Deforestation in the Amazon is not an unsolvable challenge and it certainly isn’t an unfamiliar problem. Brazil knows what it must do to undo the current tragic scenario.
The worst result in 15 years. That’s what the official estimate for the 2021 Amazon deforestation rate — a staggering 13,235 km2 — means. The figure might not be surprising in light of the alarming dismantling of forest conservation efforts currently underway in Brazil, but it is appalling nonetheless. It is also absolutely unjustifiable and unacceptable.
Brazil knows what to do to fight deforestation in the Amazon. Over the past two decades, the country innovated along several policy dimensions and gained broad experience in the use of policy instruments to protect its native vegetation. Academia has already evaluated several of these instruments, producing a robust body of empirical evidence on their effectiveness and impact.
In the early 2000s, with average annual deforestation rates in the Amazon exceeding 22,000 km2, Brazil was clearing more tropical forest than any other country in both absolute and relative terms. Under mounting internal and external pressure to control its high rates of forest loss, Brazil developed the Action Plan to Prevent and Control Deforestation in the Legal Amazon (PPCDAm in the original Portuguese acronym).
Created in 2004 by the federal Brazilian government, the action plan proposed a set of strategic measures to combat deforestation and promote sustainable regional development. PPCDAm brought a novel approach to tackling Amazon forest loss. It broke new ground not only in content, by introducing innovative policy instruments, but also in form, by establishing the fight against deforestation as an interministerial effort rather than a responsibility solely of the Ministry of the Environment.
The first decade of PPCDAm saw the deforestation rate in the Amazon plummet from 27,800 km2 in 2004 to 4,600 km2 in 2012, an 80% reduction (see bellow). Academic evaluations show that policies enacted under the scope of the action plan significantly contributed to this reduction. For a summary of the available evidence regarding the impacts of the plan’s main policies, see this Climate Policy Initiative/PUC-Rio platform.
Empirical results highlight the importance of strategic and coordinated policy efforts, a key contribution of PPCDAm. Some efforts were particularly relevant. The pioneering use of satellite monitoring technology to quickly detect forest loss and target environmental law enforcement operations increased the probability that illegal deforestation would be duly punished and thereby helped inhibit illegal practices.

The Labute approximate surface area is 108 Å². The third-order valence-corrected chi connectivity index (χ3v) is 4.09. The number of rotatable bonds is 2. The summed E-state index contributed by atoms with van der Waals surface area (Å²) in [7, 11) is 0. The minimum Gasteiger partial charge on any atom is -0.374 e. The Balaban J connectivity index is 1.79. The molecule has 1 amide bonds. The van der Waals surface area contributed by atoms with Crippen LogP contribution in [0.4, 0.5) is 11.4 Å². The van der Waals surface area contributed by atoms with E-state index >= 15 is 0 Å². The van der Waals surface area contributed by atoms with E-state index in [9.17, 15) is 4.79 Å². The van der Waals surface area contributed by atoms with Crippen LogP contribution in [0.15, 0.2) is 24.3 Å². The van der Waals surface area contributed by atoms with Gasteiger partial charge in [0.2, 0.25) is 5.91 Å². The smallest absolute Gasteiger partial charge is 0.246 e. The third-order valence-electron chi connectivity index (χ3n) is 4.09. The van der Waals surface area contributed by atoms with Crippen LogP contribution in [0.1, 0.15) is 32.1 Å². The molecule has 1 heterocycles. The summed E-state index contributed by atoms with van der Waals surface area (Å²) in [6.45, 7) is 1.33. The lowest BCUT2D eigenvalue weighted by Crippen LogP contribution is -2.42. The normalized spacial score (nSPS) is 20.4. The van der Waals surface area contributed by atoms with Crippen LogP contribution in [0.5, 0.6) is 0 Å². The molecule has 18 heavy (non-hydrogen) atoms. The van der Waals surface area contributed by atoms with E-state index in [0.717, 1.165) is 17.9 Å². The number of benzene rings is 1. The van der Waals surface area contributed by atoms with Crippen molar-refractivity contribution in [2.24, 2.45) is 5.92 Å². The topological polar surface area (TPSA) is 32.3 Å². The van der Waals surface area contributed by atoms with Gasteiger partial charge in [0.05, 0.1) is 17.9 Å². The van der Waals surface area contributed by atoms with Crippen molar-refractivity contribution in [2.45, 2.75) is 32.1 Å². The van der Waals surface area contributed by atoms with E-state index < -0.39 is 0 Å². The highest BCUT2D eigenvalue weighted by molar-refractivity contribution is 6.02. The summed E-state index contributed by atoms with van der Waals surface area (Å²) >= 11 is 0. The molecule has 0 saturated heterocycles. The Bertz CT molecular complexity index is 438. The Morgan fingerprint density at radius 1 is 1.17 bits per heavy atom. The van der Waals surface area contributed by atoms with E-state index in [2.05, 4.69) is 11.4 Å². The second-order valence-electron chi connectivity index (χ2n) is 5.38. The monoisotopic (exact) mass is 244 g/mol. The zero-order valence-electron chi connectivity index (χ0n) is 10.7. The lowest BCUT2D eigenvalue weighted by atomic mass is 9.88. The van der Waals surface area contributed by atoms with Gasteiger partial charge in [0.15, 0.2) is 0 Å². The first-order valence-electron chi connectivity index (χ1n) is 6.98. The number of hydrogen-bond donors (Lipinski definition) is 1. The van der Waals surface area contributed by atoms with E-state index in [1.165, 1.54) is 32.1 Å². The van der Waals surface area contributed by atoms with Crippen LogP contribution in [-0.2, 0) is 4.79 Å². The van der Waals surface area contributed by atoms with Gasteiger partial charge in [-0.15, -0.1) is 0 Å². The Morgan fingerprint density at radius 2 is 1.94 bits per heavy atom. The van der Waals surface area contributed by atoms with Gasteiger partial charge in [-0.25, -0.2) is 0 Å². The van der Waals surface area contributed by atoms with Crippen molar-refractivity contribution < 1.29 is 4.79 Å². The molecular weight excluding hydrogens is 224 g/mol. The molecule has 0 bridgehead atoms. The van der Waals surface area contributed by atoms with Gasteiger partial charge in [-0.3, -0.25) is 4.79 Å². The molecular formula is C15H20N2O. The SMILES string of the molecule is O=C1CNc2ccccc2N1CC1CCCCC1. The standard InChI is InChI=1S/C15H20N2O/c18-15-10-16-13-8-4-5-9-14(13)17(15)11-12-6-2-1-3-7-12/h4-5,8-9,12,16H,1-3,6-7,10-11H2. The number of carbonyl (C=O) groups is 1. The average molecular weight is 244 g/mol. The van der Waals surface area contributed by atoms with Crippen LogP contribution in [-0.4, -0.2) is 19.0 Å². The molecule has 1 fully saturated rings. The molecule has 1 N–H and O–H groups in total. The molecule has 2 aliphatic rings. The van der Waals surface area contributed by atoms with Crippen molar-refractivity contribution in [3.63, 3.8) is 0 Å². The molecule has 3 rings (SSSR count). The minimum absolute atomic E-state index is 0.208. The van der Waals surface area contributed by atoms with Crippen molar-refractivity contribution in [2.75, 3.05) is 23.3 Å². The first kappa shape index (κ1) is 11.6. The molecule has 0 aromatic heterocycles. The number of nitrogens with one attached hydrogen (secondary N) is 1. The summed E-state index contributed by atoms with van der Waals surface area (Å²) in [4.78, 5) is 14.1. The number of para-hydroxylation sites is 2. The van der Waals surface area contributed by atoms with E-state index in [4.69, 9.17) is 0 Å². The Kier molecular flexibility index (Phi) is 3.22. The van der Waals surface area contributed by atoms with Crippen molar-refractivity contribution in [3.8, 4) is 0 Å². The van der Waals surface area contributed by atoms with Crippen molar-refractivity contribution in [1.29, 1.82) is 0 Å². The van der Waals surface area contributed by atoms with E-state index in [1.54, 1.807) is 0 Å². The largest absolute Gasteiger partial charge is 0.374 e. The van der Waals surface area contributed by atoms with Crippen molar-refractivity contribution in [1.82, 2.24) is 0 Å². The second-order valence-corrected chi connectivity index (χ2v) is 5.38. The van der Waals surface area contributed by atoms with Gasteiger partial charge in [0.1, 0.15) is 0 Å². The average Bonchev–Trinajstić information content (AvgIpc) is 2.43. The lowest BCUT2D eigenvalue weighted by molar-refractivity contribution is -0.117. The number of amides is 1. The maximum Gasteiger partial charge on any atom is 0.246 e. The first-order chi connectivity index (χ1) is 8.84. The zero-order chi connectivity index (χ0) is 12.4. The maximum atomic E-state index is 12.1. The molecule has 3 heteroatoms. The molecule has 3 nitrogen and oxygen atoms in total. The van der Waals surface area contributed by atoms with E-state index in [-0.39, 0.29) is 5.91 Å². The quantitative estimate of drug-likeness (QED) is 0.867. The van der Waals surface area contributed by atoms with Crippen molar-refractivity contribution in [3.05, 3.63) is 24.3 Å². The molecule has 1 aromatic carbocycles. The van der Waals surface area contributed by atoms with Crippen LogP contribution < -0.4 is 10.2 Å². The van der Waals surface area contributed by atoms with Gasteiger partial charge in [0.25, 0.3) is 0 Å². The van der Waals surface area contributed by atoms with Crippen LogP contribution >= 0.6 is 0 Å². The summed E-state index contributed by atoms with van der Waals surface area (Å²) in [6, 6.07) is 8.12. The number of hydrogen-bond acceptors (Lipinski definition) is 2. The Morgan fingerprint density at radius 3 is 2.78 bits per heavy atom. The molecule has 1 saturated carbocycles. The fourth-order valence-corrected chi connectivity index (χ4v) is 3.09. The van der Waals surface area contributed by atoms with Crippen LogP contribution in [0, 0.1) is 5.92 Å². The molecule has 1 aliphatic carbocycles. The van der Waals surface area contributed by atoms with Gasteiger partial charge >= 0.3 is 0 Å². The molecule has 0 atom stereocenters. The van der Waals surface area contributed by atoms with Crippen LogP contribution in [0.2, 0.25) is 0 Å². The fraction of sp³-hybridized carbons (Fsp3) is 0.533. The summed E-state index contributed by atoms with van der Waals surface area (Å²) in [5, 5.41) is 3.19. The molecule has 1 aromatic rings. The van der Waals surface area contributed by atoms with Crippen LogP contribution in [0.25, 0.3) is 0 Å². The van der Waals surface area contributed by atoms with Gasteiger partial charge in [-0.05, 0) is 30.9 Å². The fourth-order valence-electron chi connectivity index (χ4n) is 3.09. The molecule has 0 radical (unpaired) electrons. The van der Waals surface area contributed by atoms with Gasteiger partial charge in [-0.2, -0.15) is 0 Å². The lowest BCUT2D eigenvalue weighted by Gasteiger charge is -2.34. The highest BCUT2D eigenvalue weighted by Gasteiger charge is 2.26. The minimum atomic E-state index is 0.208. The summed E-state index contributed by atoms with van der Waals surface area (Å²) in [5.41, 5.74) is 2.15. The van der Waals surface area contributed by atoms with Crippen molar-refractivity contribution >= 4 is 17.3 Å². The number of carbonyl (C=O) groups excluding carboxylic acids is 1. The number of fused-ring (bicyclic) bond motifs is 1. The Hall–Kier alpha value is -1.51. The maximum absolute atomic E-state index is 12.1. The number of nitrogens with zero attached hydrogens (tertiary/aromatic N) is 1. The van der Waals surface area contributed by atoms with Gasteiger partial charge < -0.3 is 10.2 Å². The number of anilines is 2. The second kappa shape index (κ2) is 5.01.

Critical areas were subjected to targeted action and the concession of subsidized rural credit became conditioned upon compliance with environmental and land tenure regulations. Territorial protection also started being used as a barrier to the advance of deforestation in high-risk areas.
The effectiveness of policy efforts is heavily influenced, however, by the institutional context in which they are implemented. Although the set of policies adopted under PPCDAm initially helped slow down deforestation, the rate of Amazon forest loss started to rise again in the mid 2010s. This happened amid a scenario of national economic crisis, deteriorating commitment to Brazilian environmental legislation, and changes to the plan’s governance. Since the end of its fourth phase, which covered the 2016 to 2020 period, the PPCDAm was not renewed.
Brazil’s experience shows that the country is fully capable of developing and implementing a public policy agenda for Amazon protection that is innovative, strategic, and effective. PPCDAm wasn’t perfect, but it succeeded along several dimensions, and its shortcoming point towards paths for strengthening forest protection.
Amazon deforestation is not a challenge for which there is no solution, and it certainly isn’t an unfamiliar problem. Brazil must and can act immediately to fight deforestation. Nothing justifies the contrary.
The opinions expressed in this article are the writer’s own.